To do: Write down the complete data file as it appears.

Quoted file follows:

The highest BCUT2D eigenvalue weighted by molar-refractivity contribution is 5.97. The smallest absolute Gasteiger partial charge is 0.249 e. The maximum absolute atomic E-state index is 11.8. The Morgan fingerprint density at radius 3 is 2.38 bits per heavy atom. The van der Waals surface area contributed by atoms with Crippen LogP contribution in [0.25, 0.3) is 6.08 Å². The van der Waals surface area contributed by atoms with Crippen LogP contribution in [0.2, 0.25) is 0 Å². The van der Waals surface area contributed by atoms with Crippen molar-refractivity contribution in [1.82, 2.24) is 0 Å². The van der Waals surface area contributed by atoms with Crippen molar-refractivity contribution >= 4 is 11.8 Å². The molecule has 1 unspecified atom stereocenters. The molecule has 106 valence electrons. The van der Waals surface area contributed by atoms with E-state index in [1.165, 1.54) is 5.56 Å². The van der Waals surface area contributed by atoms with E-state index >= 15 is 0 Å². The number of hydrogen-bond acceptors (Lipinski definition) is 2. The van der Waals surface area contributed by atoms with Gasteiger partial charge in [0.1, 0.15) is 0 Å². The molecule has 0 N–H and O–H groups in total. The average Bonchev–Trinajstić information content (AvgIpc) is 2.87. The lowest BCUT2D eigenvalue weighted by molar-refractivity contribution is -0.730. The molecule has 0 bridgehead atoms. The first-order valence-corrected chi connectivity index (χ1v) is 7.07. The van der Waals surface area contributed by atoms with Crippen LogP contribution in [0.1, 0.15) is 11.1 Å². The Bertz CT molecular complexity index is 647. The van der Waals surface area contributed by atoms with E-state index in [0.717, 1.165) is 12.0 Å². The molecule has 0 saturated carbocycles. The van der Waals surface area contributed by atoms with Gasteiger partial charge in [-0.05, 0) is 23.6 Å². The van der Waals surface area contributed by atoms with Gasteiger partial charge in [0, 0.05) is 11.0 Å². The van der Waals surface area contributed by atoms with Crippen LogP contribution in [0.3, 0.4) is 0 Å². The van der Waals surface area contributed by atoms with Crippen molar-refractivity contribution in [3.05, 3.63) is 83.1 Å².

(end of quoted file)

The highest BCUT2D eigenvalue weighted by molar-refractivity contribution is 5.97. The smallest absolute Gasteiger partial charge is 0.249 e. The maximum absolute atomic E-state index is 11.8. The Morgan fingerprint density at radius 3 is 2.38 bits per heavy atom. The van der Waals surface area contributed by atoms with Crippen LogP contribution in [0.25, 0.3) is 6.08 Å². The van der Waals surface area contributed by atoms with Crippen LogP contribution in [0.2, 0.25) is 0 Å². The van der Waals surface area contributed by atoms with Crippen molar-refractivity contribution in [1.82, 2.24) is 0 Å². The van der Waals surface area contributed by atoms with Crippen molar-refractivity contribution >= 4 is 11.8 Å². The molecule has 1 unspecified atom stereocenters. The molecule has 106 valence electrons. The van der Waals surface area contributed by atoms with E-state index in [1.165, 1.54) is 5.56 Å². The van der Waals surface area contributed by atoms with E-state index >= 15 is 0 Å². The number of hydrogen-bond acceptors (Lipinski definition) is 2. The van der Waals surface area contributed by atoms with Gasteiger partial charge in [0.1, 0.15) is 0 Å². The molecule has 0 N–H and O–H groups in total. The average Bonchev–Trinajstić information content (AvgIpc) is 2.87. The lowest BCUT2D eigenvalue weighted by molar-refractivity contribution is -0.730. The molecule has 0 bridgehead atoms. The first-order valence-corrected chi connectivity index (χ1v) is 7.07. The van der Waals surface area contributed by atoms with Crippen LogP contribution in [0.1, 0.15) is 11.1 Å². The Bertz CT molecular complexity index is 647. The van der Waals surface area contributed by atoms with E-state index in [0.717, 1.165) is 12.0 Å². The molecule has 0 saturated carbocycles. The van der Waals surface area contributed by atoms with Gasteiger partial charge in [-0.05, 0) is 23.6 Å². The van der Waals surface area contributed by atoms with Gasteiger partial charge in [0, 0.05) is 11.0 Å². The van der Waals surface area contributed by atoms with Crippen LogP contribution in [0.3, 0.4) is 0 Å². The van der Waals surface area contributed by atoms with Crippen molar-refractivity contribution in [3.05, 3.63) is 83.1 Å².